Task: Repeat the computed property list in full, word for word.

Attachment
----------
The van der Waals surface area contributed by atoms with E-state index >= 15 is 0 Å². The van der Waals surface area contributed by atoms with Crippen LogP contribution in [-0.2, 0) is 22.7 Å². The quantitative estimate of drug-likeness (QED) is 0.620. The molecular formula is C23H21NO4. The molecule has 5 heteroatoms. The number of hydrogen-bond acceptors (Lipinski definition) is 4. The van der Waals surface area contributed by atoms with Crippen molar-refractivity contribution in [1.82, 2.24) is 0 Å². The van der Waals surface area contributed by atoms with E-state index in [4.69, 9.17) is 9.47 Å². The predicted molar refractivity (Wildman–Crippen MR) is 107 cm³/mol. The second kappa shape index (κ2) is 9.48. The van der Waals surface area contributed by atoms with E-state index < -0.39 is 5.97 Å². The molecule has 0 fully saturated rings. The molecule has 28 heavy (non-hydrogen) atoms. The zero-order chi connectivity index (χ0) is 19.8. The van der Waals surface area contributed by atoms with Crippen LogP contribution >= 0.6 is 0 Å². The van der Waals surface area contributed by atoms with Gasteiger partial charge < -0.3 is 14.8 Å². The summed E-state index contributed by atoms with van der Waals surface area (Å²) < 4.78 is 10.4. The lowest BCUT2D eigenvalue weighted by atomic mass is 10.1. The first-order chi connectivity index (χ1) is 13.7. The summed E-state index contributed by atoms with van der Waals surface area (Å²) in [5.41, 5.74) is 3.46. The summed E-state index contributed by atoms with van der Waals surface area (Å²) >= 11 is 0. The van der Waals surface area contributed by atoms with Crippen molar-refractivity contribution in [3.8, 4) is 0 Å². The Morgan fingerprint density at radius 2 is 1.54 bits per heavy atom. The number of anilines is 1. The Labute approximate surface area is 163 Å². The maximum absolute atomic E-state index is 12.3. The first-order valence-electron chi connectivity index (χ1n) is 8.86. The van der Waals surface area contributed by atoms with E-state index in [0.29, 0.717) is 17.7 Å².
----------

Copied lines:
The van der Waals surface area contributed by atoms with E-state index >= 15 is 0 Å². The van der Waals surface area contributed by atoms with Crippen LogP contribution in [-0.2, 0) is 22.7 Å². The quantitative estimate of drug-likeness (QED) is 0.620. The molecular formula is C23H21NO4. The molecule has 5 heteroatoms. The number of hydrogen-bond acceptors (Lipinski definition) is 4. The van der Waals surface area contributed by atoms with Crippen molar-refractivity contribution in [1.82, 2.24) is 0 Å². The van der Waals surface area contributed by atoms with E-state index in [4.69, 9.17) is 9.47 Å². The predicted molar refractivity (Wildman–Crippen MR) is 107 cm³/mol. The second kappa shape index (κ2) is 9.48. The van der Waals surface area contributed by atoms with E-state index < -0.39 is 5.97 Å². The molecule has 0 fully saturated rings. The molecule has 28 heavy (non-hydrogen) atoms. The zero-order chi connectivity index (χ0) is 19.8. The van der Waals surface area contributed by atoms with Crippen LogP contribution >= 0.6 is 0 Å². The van der Waals surface area contributed by atoms with Gasteiger partial charge < -0.3 is 14.8 Å². The summed E-state index contributed by atoms with van der Waals surface area (Å²) < 4.78 is 10.4. The lowest BCUT2D eigenvalue weighted by atomic mass is 10.1. The first-order chi connectivity index (χ1) is 13.7. The summed E-state index contributed by atoms with van der Waals surface area (Å²) in [5.41, 5.74) is 3.46. The summed E-state index contributed by atoms with van der Waals surface area (Å²) >= 11 is 0. The van der Waals surface area contributed by atoms with Crippen molar-refractivity contribution in [3.8, 4) is 0 Å². The Morgan fingerprint density at radius 2 is 1.54 bits per heavy atom. The number of anilines is 1. The Labute approximate surface area is 163 Å². The maximum absolute atomic E-state index is 12.3. The first-order valence-electron chi connectivity index (χ1n) is 8.86. The van der Waals surface area contributed by atoms with E-state index in [0.29, 0.717) is 17.7 Å².